Guest Blogger

Gay Tax Planning: Lowering Your Income Tax By Creating Artificial Losses

Filed By Guest Blogger | August 25, 2009 9:30 AM | comments

Filed in: Politics
Tags: IRS loopholes

Editors' Note: Guest blogger Gideon Alper publishes the Gay Couples Law Blog. gideonalperheadshot.jpgThe blog discusses new developments in same-sex family law and estate planning. He lives in Atlanta, Georgia, and you can email him at gideon@galperlaw.com or follow him on twitter.

In general, when someone loses money, they can use that amount to offset their income. That means they only have to pay taxes on the amount that their income exceeds their losses.

Now, imagine if you could create losses out of thin air. You then use the artificial losses to offset any income you receive.

Sound too good to be true? For most people, it is. But for same sex couples, it's another case where it can pay to be gay.

How it works:

People use one of two accounting methods: cash and accrual. Peter Pappas, a CPA and tax attorney that publishes the Tax Lawyer's Blog, has a nice summary of the differences between the two methods. The basic difference lies in when to recognize income and losses.

  • Cash method: you have income when someone pays you and have losses when you pay someone else.
  • Accrual method: you have income when someone owes you money and have losses when you owe someone else money.

Under the accrual method, you can have income even if you haven't actually received any money yet. Similarly, you can incur a loss even if you haven't actually paid anyone.

Individuals and businesses choose which accounting method they use. Most people use the cash method, and most businesses use the accrual method. Businesses using the accrual method often do transactions with individuals using the cash method.

So let's take a hypothetical married couple, Amy and Bob. Amy owns a business. Her business makes an obligation to make a deductible payment of $10,000 to Bob. No money actually changes hands--Amy's business now owes Bob $10,000.

Because Amy's business uses the accrual method of accounting, her business immediately recognizes a loss of $10,000. That's because her business recognizes losses when money is owed, not given.

But Bob, using the cash method, hasn't actually gotten any money. So Bob doesn't recognize any income. Since Amy and Bob pool all their money together anyway, Bob isn't ever going to make Amy's business actually pay him.

All of the sudden, Amy's business has a $10,000 loss to offset any income it has received. The loss isn't real--it's just on paper.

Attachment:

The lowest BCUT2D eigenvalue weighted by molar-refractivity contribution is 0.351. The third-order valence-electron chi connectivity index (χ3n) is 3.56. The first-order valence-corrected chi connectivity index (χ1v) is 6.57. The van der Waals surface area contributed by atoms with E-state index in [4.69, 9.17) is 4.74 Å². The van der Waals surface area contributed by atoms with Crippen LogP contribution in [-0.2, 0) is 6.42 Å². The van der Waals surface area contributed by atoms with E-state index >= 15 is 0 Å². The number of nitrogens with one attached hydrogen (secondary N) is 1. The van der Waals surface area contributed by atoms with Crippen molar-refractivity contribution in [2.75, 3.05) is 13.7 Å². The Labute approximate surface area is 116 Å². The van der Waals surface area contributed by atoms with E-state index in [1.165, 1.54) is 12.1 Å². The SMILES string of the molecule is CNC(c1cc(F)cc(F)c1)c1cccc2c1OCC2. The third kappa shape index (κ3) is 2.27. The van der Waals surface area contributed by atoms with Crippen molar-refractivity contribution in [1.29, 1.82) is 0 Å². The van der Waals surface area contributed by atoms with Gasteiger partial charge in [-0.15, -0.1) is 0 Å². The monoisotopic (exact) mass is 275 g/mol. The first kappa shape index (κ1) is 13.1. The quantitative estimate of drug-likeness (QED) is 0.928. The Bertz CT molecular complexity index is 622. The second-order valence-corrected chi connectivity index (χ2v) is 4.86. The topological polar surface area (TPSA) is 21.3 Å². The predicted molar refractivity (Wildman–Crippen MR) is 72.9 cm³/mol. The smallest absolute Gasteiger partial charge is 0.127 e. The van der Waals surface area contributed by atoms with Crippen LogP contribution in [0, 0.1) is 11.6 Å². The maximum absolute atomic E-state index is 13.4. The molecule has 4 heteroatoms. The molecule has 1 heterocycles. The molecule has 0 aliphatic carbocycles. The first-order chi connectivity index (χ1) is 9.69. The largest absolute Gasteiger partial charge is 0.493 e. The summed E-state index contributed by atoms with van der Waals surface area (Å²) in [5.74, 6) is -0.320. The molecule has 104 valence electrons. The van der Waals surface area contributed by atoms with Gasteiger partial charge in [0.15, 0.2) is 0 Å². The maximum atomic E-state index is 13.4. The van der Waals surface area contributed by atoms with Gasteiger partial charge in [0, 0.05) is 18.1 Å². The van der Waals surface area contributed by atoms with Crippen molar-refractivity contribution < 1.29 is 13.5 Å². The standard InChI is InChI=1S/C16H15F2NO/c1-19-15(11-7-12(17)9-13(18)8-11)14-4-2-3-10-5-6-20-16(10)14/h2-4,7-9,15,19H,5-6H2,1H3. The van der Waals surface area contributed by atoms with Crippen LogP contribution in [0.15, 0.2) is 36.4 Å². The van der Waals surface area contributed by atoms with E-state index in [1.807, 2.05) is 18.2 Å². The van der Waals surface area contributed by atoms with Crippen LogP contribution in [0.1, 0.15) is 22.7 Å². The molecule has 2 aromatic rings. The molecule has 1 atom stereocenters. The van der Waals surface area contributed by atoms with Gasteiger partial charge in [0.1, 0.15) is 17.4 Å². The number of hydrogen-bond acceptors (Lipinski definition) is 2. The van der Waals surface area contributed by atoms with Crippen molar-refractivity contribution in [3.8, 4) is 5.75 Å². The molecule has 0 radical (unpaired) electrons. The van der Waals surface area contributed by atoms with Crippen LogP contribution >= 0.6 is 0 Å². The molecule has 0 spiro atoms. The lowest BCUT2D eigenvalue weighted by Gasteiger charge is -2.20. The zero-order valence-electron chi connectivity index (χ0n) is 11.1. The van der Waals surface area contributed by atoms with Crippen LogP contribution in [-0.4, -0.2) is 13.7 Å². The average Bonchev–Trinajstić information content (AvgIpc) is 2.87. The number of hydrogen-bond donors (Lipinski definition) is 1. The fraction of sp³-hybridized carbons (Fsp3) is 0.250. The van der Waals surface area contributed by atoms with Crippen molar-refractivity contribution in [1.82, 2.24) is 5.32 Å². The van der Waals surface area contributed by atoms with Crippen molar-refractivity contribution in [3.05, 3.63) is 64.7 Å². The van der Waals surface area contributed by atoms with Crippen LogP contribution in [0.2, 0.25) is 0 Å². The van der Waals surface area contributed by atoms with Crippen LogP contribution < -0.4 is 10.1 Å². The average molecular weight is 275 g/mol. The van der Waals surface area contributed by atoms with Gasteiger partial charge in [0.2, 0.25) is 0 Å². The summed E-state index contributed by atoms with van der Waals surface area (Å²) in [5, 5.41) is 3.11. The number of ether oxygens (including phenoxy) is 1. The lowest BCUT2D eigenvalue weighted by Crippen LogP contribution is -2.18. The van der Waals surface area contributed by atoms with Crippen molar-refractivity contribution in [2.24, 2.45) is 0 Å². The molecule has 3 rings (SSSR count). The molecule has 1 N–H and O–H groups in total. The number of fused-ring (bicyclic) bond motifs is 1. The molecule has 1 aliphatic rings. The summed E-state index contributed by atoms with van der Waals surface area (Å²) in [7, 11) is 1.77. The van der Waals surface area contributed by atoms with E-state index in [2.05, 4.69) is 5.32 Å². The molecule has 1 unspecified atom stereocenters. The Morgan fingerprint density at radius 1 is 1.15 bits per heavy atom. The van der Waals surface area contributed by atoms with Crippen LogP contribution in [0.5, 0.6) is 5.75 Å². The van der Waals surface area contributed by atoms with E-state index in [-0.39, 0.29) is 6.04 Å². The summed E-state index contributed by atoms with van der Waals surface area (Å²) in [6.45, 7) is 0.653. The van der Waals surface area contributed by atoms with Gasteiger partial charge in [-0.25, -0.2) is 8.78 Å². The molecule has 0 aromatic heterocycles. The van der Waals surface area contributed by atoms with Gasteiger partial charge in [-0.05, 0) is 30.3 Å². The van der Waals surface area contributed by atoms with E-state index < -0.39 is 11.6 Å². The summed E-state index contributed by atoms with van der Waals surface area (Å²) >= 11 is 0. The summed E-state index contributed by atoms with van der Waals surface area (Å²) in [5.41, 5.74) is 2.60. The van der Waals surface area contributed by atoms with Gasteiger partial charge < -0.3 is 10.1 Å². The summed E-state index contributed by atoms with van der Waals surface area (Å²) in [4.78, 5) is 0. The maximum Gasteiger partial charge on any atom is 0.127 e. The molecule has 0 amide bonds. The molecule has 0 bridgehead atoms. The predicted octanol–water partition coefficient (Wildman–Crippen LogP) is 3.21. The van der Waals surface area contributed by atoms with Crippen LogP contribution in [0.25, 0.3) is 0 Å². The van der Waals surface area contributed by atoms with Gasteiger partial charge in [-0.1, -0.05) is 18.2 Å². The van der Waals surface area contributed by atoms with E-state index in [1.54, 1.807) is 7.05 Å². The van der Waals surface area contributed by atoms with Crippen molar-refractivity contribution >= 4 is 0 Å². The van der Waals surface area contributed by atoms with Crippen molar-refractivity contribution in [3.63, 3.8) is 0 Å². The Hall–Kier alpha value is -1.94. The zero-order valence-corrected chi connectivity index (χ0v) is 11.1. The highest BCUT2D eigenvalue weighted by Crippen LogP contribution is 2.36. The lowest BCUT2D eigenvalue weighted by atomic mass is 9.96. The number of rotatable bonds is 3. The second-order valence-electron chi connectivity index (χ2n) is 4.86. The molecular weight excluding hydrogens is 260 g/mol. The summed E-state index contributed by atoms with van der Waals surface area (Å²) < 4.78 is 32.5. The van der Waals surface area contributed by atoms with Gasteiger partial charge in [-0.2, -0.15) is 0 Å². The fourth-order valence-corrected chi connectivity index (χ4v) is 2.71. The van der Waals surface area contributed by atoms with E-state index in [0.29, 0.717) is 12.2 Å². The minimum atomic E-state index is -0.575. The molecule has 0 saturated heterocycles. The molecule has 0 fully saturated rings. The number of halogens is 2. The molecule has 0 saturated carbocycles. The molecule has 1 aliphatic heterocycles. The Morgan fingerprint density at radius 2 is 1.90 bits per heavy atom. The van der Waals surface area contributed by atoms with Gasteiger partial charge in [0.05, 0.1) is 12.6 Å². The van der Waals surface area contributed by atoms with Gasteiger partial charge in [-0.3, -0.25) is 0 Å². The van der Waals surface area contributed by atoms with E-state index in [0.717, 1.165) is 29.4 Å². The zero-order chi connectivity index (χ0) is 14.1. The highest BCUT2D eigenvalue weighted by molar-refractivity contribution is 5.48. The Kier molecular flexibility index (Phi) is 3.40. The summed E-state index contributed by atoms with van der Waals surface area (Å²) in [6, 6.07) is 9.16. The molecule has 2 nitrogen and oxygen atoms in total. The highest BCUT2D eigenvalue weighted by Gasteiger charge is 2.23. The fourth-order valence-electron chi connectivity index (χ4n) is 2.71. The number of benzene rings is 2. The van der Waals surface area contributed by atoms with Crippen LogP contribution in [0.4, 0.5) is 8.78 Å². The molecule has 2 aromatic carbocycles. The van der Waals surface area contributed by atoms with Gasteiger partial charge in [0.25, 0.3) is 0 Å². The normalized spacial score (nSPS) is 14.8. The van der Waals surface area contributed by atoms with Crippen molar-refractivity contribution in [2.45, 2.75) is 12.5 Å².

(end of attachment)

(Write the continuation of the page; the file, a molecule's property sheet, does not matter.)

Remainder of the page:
Unfortunately for Amy and Bob, the IRS won't let married heterosexual couples create losses out of thin air. Instead, because Amy and Bob are spouses, Amy's business can't recognize a loss until Bob recognizes the income.

But what if you're gay:

According to the IRS, gay couples, even if legally married, are unrelated. That means the IRS treats gay couples making this kind of transaction just like it treats a random business owing money to a random person.

With enough planning, gay couples could take advantage of this technique and create phantom losses whenever they want.


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Robert Ganshorn Robert Ganshorn | August 25, 2009 10:10 AM

Hooray Gideon!

I have often espoused the advantages of "S" corporations in Gay relationships. When we purchased a house in 1990 I surprised my better half by telling him that he, employed by our company, would make the full house payments. (the look on his face was priceless) I took no particular salary from our business as we built his taxable income going into the period when his Social Security could have only been enhanced by showing greater income. He was 6l at the time and I was 37. All our money was joint anyway, but this move increased his SSI nicely. He is now 80 years, one month and eight days old.

He hated paying extra taxes for those four years, but he saw the benefits many times over.

Good for you for taking advantage of the tax law, Robert. From my impressions with talking with people, many couples are just unaware of all the little things they can do to save exploit the IRS's non-recognition of gay relationships. I think with enough planning the benefits can be very substantial.

But what happens the following year? If my corporation claims a $10,000 obligation to my partner, wouldn't I have to then pay it the following year? When my partner recieved it, wouldn't they then have a $10,000 profit? That doesn't sound like creating losses out of nothing, that sounds like transfering income from one calendar year to another. Or if the IRS doesn't recognize our marriage and forces us to file seperately, transfering income from one partner in one year to the other partner the next year.

I suppose my corporation could never pay the obligation, but how many years would it be before that would be in violation of some kind of tax law?

In general, the business would obligate itself to pay the partner at some unspecified time. It would be a real obligation, but one that would never be paid assuming the partner doesn't sue the business for the amount.

The IRS assumes that, if the business and person it owes money were actually unrelated, then the person owed money would demand the business pay according to its obligation.

Of course, I have to add a disclaimer: this isn't my legal opinion, and you should talk to a tax attorney before relying on anything you read on the internet.

Feel free to email me with more questions about this or anything else. Hope I can help.